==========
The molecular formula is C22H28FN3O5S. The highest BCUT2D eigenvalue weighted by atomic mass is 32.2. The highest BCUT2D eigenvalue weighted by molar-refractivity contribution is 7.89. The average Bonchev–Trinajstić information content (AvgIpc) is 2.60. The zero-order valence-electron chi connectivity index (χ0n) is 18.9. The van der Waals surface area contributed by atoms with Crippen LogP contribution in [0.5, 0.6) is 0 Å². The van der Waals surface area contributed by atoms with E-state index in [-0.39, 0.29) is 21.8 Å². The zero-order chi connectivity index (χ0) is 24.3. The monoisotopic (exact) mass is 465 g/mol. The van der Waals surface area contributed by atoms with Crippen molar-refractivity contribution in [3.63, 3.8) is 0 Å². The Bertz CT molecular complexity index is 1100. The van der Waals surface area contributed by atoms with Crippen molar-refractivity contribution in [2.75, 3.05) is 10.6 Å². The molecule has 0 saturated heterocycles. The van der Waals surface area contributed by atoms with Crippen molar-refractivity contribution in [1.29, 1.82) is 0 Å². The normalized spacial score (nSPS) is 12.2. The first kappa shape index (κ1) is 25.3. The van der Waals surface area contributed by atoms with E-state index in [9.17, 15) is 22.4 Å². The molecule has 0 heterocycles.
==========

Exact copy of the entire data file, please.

The molecular formula is C22H28FN3O5S. The highest BCUT2D eigenvalue weighted by atomic mass is 32.2. The highest BCUT2D eigenvalue weighted by molar-refractivity contribution is 7.89. The average Bonchev–Trinajstić information content (AvgIpc) is 2.60. The zero-order valence-electron chi connectivity index (χ0n) is 18.9. The van der Waals surface area contributed by atoms with Crippen LogP contribution in [0.5, 0.6) is 0 Å². The van der Waals surface area contributed by atoms with E-state index in [-0.39, 0.29) is 21.8 Å². The zero-order chi connectivity index (χ0) is 24.3. The monoisotopic (exact) mass is 465 g/mol. The van der Waals surface area contributed by atoms with Crippen molar-refractivity contribution in [3.63, 3.8) is 0 Å². The Bertz CT molecular complexity index is 1100. The van der Waals surface area contributed by atoms with Crippen molar-refractivity contribution in [2.75, 3.05) is 10.6 Å². The molecule has 0 saturated heterocycles. The van der Waals surface area contributed by atoms with Crippen molar-refractivity contribution in [1.29, 1.82) is 0 Å². The normalized spacial score (nSPS) is 12.2. The first kappa shape index (κ1) is 25.3. The van der Waals surface area contributed by atoms with E-state index in [9.17, 15) is 22.4 Å². The molecule has 0 heterocycles.